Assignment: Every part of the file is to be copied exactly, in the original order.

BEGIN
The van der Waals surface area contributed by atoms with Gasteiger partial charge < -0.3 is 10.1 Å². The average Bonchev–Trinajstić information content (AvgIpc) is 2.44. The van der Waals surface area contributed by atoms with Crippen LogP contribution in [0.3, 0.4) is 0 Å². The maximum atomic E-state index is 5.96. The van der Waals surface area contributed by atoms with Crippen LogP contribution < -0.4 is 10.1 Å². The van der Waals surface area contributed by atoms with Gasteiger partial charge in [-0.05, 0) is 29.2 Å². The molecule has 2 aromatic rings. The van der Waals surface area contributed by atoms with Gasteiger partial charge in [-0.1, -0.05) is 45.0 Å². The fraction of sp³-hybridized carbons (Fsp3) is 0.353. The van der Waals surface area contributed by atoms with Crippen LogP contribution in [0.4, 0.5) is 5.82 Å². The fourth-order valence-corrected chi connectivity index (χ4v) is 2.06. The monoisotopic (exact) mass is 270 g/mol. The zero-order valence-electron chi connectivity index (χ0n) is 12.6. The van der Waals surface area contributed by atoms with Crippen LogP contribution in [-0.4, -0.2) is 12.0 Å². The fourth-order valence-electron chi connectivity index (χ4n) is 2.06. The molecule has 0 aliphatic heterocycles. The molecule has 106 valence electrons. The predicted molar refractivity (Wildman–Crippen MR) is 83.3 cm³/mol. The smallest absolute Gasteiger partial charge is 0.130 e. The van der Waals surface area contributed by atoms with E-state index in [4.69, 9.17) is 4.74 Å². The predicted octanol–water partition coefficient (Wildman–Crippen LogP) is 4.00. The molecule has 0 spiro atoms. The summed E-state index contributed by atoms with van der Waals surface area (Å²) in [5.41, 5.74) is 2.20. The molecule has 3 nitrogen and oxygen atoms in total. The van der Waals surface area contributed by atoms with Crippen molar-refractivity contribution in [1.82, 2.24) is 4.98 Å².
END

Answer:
The van der Waals surface area contributed by atoms with Gasteiger partial charge < -0.3 is 10.1 Å². The average Bonchev–Trinajstić information content (AvgIpc) is 2.44. The van der Waals surface area contributed by atoms with Crippen LogP contribution in [0.3, 0.4) is 0 Å². The maximum atomic E-state index is 5.96. The van der Waals surface area contributed by atoms with Crippen LogP contribution < -0.4 is 10.1 Å². The van der Waals surface area contributed by atoms with Gasteiger partial charge in [-0.05, 0) is 29.2 Å². The molecule has 2 aromatic rings. The van der Waals surface area contributed by atoms with Gasteiger partial charge in [-0.1, -0.05) is 45.0 Å². The fraction of sp³-hybridized carbons (Fsp3) is 0.353. The van der Waals surface area contributed by atoms with Crippen LogP contribution in [0.4, 0.5) is 5.82 Å². The fourth-order valence-corrected chi connectivity index (χ4v) is 2.06. The monoisotopic (exact) mass is 270 g/mol. The zero-order valence-electron chi connectivity index (χ0n) is 12.6. The van der Waals surface area contributed by atoms with Crippen LogP contribution in [-0.4, -0.2) is 12.0 Å². The fourth-order valence-electron chi connectivity index (χ4n) is 2.06. The molecule has 0 aliphatic heterocycles. The molecule has 106 valence electrons. The predicted molar refractivity (Wildman–Crippen MR) is 83.3 cm³/mol. The smallest absolute Gasteiger partial charge is 0.130 e. The van der Waals surface area contributed by atoms with E-state index in [4.69, 9.17) is 4.74 Å². The predicted octanol–water partition coefficient (Wildman–Crippen LogP) is 4.00. The molecule has 0 spiro atoms. The summed E-state index contributed by atoms with van der Waals surface area (Å²) in [5.41, 5.74) is 2.20. The molecule has 3 nitrogen and oxygen atoms in total. The van der Waals surface area contributed by atoms with Crippen molar-refractivity contribution in [1.82, 2.24) is 4.98 Å².